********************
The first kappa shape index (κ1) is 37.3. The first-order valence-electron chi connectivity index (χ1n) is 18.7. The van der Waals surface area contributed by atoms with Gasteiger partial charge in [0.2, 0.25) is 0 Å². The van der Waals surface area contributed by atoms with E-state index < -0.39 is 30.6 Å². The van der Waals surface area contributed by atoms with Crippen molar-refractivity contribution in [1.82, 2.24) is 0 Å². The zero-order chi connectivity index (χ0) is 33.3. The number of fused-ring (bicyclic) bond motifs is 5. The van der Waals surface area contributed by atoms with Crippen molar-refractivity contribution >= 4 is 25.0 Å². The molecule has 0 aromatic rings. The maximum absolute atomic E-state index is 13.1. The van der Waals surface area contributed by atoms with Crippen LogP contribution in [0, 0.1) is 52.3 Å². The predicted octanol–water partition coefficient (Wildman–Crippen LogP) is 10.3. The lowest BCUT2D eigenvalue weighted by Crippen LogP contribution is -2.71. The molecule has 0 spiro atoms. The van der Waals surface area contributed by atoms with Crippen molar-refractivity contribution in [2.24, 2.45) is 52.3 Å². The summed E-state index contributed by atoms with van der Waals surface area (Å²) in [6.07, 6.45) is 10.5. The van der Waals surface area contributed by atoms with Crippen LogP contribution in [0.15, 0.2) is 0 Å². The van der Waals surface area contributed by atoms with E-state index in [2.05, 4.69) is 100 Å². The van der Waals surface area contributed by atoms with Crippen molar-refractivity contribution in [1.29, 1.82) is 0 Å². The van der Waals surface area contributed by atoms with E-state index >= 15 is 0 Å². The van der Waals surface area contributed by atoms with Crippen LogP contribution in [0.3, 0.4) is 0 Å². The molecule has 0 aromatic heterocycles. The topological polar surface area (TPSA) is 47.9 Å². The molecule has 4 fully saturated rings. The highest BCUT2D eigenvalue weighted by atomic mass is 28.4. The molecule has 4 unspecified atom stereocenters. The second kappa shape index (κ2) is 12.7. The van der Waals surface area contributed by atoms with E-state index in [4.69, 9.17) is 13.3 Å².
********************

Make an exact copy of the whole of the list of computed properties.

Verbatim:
The first kappa shape index (κ1) is 37.3. The first-order valence-electron chi connectivity index (χ1n) is 18.7. The van der Waals surface area contributed by atoms with Gasteiger partial charge in [0.2, 0.25) is 0 Å². The van der Waals surface area contributed by atoms with E-state index < -0.39 is 30.6 Å². The van der Waals surface area contributed by atoms with Crippen molar-refractivity contribution in [1.82, 2.24) is 0 Å². The zero-order chi connectivity index (χ0) is 33.3. The number of fused-ring (bicyclic) bond motifs is 5. The van der Waals surface area contributed by atoms with Crippen molar-refractivity contribution >= 4 is 25.0 Å². The molecule has 0 aromatic rings. The maximum absolute atomic E-state index is 13.1. The van der Waals surface area contributed by atoms with Crippen LogP contribution in [0, 0.1) is 52.3 Å². The predicted octanol–water partition coefficient (Wildman–Crippen LogP) is 10.3. The lowest BCUT2D eigenvalue weighted by Crippen LogP contribution is -2.71. The molecule has 0 spiro atoms. The van der Waals surface area contributed by atoms with Crippen molar-refractivity contribution in [2.24, 2.45) is 52.3 Å². The summed E-state index contributed by atoms with van der Waals surface area (Å²) in [6.07, 6.45) is 10.5. The van der Waals surface area contributed by atoms with Crippen LogP contribution in [0.15, 0.2) is 0 Å². The van der Waals surface area contributed by atoms with E-state index in [2.05, 4.69) is 100 Å². The van der Waals surface area contributed by atoms with Crippen molar-refractivity contribution in [1.29, 1.82) is 0 Å². The van der Waals surface area contributed by atoms with E-state index >= 15 is 0 Å². The van der Waals surface area contributed by atoms with Crippen LogP contribution in [0.3, 0.4) is 0 Å². The molecule has 0 aromatic heterocycles. The topological polar surface area (TPSA) is 47.9 Å². The molecule has 4 fully saturated rings. The highest BCUT2D eigenvalue weighted by atomic mass is 28.4. The molecule has 4 unspecified atom stereocenters. The second kappa shape index (κ2) is 12.7. The van der Waals surface area contributed by atoms with E-state index in [4.69, 9.17) is 13.3 Å².